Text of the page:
Come Along With Me: Adventure Time – “Prisoners of Love” and “Tree Trunks”

I get to do two back-to-back episodes this week, which rules! And I noticed a couple themes that bounce around a bit in both episodes. One is the relationship between age and wisdom. Another is that bonkers people sometimes need help, but the kind of help they need depends on the particular ways in which their bonkers-ness manifests. Do other episode pairs share similar thematic through-lines? I really don’t know, but it’s something I’ll be looking for as I keep watching. For now, let’s take a look at “Prisoners of Love” and “Tree Trunks.”

Prisoners of Love | Aired: April 12, 2010 | Reviewed by Ralph

Finn and Jake zip around some snowy hills using a desk chair as a sled. It’s always fascinating to see relics of 20th century society—especially the mundane ones—in Ooo. The presence of such artifacts often sets my mind a-wondering about the time and place in which Adventure Time operates, and then by the time I snap out of my wonderings seven of the twelve minutes of the episode have passed, and I’ve missed like a million things and I have to start it over again. If you’re interested in where this rabbit hole has recently taken me, feel free to click on the ”probably a little too academic but still I think interesting stuff” below.

Probably a Little too Academic but Still I Think Interesting Stuff

The Russian philosopher and literary critic Mikhail Bakhtin was interested in how time and space work in different literary genres. His mind blown by Einsteinian revelations about the interconnectedness of space and time, Bakhtin theorized what he called “chronotopes” (space-time configurations) as particular functions of genres. He observed one such chronotope, which he called “adventure-time,” in ancient Greek and chivalric romances. Adventure-time allows the heroes of such romances to operate physically and temporally outside of their day-to-day lives to take as much time as they need, and cover as much ground as they need, and get their asses beat just enough, to accomplish something that helps them learn and develop. Jennifer Ballengee describes adventure-time as a sort of “suspended animation,” in which heroes are made to suffer without long-lasting consequences so that their bodies can endure, keeping them largely intact so they can serve as an important public figure. This enduring public figure is, Bakhtin writes, the “artistic and ideological meaning of the Greek romance.” Having completed the adventure—having learned something and having communicated some kind of ideology to the audience—the hero snaps out of adventure-time and return to their home where very little has happened, and they can resume their daily activities. These activities are considered boring to the authors and audiences of the time, so we don’t really see them, but we can assume the hero has to sometimes do the dishes or power wash the driveway or whatever. In later Adventure Time episodes there will be moments that zoom in on chronotopes such as, for example, what we might call “culinary time” and other domestic space-times. But if the show’s writers are asking us to consider these as moments in Bakhtinian adventure-time this kind of mundane stuff takes on a different meaning in the development of our heroes. For example, making a great sandwich becomes an epic development in the life of Jake the Dog. It’s one of the things I love about this show. Adventure Time, by way of adventure-time, embiggens the smallest moments.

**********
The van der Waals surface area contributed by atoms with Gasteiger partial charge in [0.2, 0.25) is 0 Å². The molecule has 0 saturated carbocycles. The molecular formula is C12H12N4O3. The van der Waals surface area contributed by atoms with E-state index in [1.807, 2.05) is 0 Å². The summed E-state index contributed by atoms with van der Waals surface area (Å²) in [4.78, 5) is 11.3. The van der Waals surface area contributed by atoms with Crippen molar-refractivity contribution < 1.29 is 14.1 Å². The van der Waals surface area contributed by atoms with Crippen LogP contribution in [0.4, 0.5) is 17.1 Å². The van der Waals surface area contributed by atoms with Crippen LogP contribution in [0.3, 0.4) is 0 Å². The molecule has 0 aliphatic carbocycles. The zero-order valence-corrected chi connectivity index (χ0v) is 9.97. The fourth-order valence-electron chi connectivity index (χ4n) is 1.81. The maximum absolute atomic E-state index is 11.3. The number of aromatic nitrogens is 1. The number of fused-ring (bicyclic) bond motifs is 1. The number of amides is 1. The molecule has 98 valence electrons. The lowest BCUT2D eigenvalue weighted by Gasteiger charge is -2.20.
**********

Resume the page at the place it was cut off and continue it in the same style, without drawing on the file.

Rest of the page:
I don’t know if anyone who worked on Adventure Time was at all familiar with Bakhtin’s genre theories—there’s a book and at least one scholarly article out there that probably gets at this, but I haven’t read them yet. In any case, Bakhtin’s chronotope is a useful unit of analysis for approaching and understanding familiar and unfamiliar genres because authors’ uses of chronotopes reflect—sometimes in a warped way—cultural ideologies of the moment. And one other thing that’s significant here is that, if the action in Adventure Time occurs in Bakhtinian adventure-time, then we (myself very much included) probably shouldn’t get too caught up in trying to apply commonsense understandings of space-time to the show. The overarching chronotope is “post-apocalyptic Earth,” aka “Ooo,” but adventure-time draws our attention more toward the development of our hero within this broader setting, and the destruction and redevelopment of Earth into Ooo usually takes a narrative backseat. Time and space will expand in later episodes, as the show reaches into the past and the future and sends us to more “distant lands,” and [hover over footnote for a minor suggestion of what could be a spoiler] 1 beyond the suspended animation bubble of adventure-time. But, and here’s my point with this way too long thing, time and space will always bend around the needs of the story, not the other way around.